By then, Cyndee and I had fallen into a pattern of hanging out after rehearsals and talking into the night, a pattern that would repeat for the many years we collaborated on shows and that would deepen our friendship and our respect for each other. This pattern would also repeat as Cyndee established a tradition of Senior Recitals and I would sit in on various songs when needed. Her renting me a cherry-red Yamaha electric guitar for Gigi K.’s recital led directly to my deciding I needed one of those and getting my black Strat. That Strat, whether borrowed by generations of student guitarists beginning with Lisa B. ’99 and continuing to Nhyira A. ’16 or played by me, has been in countless shows itself.

We were fortunate, when founding the middle school, that Cyndee knew, loved, and understood young adolescents, and she got the vocal music program off to a strong start, single-handedly building it to eventually include not just the general class for all middle schoolers but also a Select Chorus that was, and is, the equal of many high school groups. When she took over the middle school theatre program, she also took the risk with me of allowing the seventh graders to write and produce original plays every year; this has become a tradition and cornerstone of our program. Teaming up with Ann Sorvino (dance), Greg Snedeker (instrumental music), Kim Mancuso (theatre), and earlier David Killam (instrumental music), we pulled off a series of middle school productions that were jaw-droppingly good. Literally so, judging by Hank Mixsell’s reaction to the first show he ever heard.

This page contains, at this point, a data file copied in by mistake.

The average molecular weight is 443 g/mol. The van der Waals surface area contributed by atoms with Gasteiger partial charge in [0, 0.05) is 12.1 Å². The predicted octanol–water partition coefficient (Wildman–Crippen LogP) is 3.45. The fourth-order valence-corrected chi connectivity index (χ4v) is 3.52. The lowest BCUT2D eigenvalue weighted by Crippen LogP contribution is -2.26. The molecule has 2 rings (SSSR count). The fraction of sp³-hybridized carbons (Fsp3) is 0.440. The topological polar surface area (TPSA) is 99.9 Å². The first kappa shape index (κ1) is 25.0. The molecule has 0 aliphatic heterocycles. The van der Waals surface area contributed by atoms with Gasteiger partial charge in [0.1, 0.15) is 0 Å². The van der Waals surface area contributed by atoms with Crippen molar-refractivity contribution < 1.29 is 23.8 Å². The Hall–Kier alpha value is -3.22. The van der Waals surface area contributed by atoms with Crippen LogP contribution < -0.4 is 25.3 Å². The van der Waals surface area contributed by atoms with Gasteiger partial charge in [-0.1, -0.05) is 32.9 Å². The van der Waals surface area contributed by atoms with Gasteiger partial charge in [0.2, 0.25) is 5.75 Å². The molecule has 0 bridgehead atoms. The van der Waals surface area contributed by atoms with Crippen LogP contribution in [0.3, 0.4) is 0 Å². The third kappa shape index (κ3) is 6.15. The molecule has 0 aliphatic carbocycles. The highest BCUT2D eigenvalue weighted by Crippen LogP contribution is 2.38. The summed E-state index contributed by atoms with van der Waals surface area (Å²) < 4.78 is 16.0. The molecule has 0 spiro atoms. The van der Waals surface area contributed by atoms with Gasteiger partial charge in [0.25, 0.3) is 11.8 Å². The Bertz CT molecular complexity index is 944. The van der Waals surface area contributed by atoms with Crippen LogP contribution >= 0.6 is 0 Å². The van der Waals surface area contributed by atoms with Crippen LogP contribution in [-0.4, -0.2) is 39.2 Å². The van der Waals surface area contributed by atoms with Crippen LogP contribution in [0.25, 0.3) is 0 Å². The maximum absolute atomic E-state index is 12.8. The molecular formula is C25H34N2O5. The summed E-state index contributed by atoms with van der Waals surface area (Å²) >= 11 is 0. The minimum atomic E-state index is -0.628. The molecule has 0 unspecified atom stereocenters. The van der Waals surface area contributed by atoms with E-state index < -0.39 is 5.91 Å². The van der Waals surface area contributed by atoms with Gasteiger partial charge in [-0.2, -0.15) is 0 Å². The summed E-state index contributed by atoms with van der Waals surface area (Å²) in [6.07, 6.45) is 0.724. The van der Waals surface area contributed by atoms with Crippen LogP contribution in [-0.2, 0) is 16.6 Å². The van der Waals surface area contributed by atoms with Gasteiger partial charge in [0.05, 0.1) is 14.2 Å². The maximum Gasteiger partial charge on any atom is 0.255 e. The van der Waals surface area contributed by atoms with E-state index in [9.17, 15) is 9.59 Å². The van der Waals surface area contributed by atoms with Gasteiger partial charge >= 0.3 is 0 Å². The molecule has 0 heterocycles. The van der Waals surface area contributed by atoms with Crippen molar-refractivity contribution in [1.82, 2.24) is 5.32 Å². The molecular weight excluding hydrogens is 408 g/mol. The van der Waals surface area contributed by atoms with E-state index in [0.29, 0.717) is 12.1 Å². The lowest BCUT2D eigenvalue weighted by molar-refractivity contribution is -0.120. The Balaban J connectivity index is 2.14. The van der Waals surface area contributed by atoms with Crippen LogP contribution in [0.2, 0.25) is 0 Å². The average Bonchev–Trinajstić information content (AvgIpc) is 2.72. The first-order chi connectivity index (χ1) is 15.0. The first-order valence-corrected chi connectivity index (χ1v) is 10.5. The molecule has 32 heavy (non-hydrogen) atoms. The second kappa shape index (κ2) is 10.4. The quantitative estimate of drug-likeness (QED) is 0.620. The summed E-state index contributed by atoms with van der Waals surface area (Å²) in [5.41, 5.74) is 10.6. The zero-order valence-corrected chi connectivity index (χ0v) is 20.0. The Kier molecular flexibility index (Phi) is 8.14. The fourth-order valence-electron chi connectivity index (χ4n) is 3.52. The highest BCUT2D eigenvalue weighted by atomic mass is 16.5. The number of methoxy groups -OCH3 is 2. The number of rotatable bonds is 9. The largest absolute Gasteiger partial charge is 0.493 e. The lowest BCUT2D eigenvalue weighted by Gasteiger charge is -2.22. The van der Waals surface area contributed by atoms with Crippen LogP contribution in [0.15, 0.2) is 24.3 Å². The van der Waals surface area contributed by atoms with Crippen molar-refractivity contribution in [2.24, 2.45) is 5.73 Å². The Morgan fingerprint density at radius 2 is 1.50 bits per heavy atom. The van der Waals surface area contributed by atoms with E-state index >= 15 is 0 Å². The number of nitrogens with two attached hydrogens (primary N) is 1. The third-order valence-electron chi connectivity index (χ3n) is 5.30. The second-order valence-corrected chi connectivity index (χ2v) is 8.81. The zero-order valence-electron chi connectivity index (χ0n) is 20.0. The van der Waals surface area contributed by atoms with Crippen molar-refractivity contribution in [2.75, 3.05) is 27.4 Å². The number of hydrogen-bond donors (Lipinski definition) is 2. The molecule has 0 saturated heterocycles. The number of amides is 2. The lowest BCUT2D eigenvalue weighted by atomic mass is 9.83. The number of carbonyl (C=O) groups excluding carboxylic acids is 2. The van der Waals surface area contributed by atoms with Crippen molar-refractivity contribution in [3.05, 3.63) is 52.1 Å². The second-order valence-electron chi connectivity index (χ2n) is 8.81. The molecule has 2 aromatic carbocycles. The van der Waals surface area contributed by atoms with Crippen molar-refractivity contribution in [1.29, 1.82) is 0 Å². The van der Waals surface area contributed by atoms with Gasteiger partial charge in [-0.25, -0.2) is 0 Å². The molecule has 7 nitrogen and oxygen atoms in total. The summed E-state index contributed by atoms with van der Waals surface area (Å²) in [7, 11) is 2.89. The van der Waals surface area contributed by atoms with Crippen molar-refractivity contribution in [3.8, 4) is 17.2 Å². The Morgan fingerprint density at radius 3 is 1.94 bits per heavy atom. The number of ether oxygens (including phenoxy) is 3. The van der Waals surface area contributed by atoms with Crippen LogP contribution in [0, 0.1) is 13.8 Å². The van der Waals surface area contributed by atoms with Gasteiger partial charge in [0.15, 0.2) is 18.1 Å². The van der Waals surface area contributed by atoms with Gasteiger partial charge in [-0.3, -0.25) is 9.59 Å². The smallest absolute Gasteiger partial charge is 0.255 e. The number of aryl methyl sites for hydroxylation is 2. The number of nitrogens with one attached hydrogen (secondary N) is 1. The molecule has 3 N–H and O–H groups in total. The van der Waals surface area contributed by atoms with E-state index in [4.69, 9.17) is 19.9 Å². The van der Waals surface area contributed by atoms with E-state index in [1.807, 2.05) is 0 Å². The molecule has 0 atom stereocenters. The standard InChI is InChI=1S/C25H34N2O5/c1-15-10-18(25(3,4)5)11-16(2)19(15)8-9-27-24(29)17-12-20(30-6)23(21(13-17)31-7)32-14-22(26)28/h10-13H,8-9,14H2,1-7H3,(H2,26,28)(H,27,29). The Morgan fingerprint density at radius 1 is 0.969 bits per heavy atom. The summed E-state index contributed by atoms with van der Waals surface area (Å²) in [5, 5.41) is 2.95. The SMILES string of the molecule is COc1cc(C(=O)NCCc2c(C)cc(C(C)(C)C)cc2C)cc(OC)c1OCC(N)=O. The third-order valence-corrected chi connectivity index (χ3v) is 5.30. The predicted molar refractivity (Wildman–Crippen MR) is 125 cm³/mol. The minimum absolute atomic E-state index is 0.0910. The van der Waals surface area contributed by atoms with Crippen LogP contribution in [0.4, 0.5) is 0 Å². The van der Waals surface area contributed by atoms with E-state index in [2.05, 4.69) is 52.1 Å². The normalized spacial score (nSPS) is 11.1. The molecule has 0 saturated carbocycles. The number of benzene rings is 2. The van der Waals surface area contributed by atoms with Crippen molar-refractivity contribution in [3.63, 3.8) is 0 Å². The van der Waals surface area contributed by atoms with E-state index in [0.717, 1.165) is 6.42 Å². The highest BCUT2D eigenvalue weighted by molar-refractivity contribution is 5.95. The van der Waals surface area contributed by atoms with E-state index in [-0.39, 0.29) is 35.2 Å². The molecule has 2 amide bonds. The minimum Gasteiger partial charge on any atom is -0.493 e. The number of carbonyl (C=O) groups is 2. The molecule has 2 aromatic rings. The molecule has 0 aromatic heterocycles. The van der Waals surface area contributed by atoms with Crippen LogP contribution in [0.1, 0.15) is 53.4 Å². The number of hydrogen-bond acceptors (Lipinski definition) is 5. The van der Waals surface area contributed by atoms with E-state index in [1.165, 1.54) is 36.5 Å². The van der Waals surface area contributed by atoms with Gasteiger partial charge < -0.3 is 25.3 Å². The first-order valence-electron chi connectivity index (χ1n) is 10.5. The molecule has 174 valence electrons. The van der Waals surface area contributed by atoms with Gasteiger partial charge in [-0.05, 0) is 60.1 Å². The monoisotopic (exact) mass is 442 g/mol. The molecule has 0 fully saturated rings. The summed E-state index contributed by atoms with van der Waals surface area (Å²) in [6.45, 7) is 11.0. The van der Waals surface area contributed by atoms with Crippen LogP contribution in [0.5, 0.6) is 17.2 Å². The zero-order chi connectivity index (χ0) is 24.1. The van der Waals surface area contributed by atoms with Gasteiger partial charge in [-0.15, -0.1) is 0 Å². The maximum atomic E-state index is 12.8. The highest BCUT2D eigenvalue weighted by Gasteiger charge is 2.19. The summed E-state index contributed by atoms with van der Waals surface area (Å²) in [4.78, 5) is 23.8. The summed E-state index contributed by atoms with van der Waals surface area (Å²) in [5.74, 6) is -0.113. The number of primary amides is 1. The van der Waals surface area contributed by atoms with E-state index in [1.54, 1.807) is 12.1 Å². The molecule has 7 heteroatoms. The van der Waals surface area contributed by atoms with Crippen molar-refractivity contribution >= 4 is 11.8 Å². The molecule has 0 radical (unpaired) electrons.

Stoneleigh-Burnham is all about voice and all about strong women; both as a role model and through her work with the kids, Cyndee has exemplified our mission. I feel privileged to have been able to work with her, especially because it was so much fun it didn’t even feel like work. So thank you, Cyndee, and my very best wishes to you.

– Bill Ivey, Stoneleigh-Burnham Middle School Dean

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Filed under Alumnae, In the Classroom, Performing Arts

Moving Forward After Tremendous Growth: 8th Graders Move Up

“Is it just me, or was that an especially emotional Moving Up Ceremony this morning?” I looked at my colleague Pete, who was himself moving on, to a school in New Jersey. I knew what he meant. Our 8th Grade Moving Up Ceremony is one of the most beautiful and heartfelt of the many rites and routines the school has developed to aid all of us in transitioning out of the year. The ceremony centers on tributes read to each 8th grader by her advisor, and they are all unique to each individual student, beautifully written and delivered as the soon-to-be high schooler stands beaming next to her advisor. Only this year, more students than ever before began to cry while they were up there. My voice usually catches a few times as I am reading, but I nearly lost it completely when I looked over and noticed twin streams trickling down one of my advisee’s cheeks.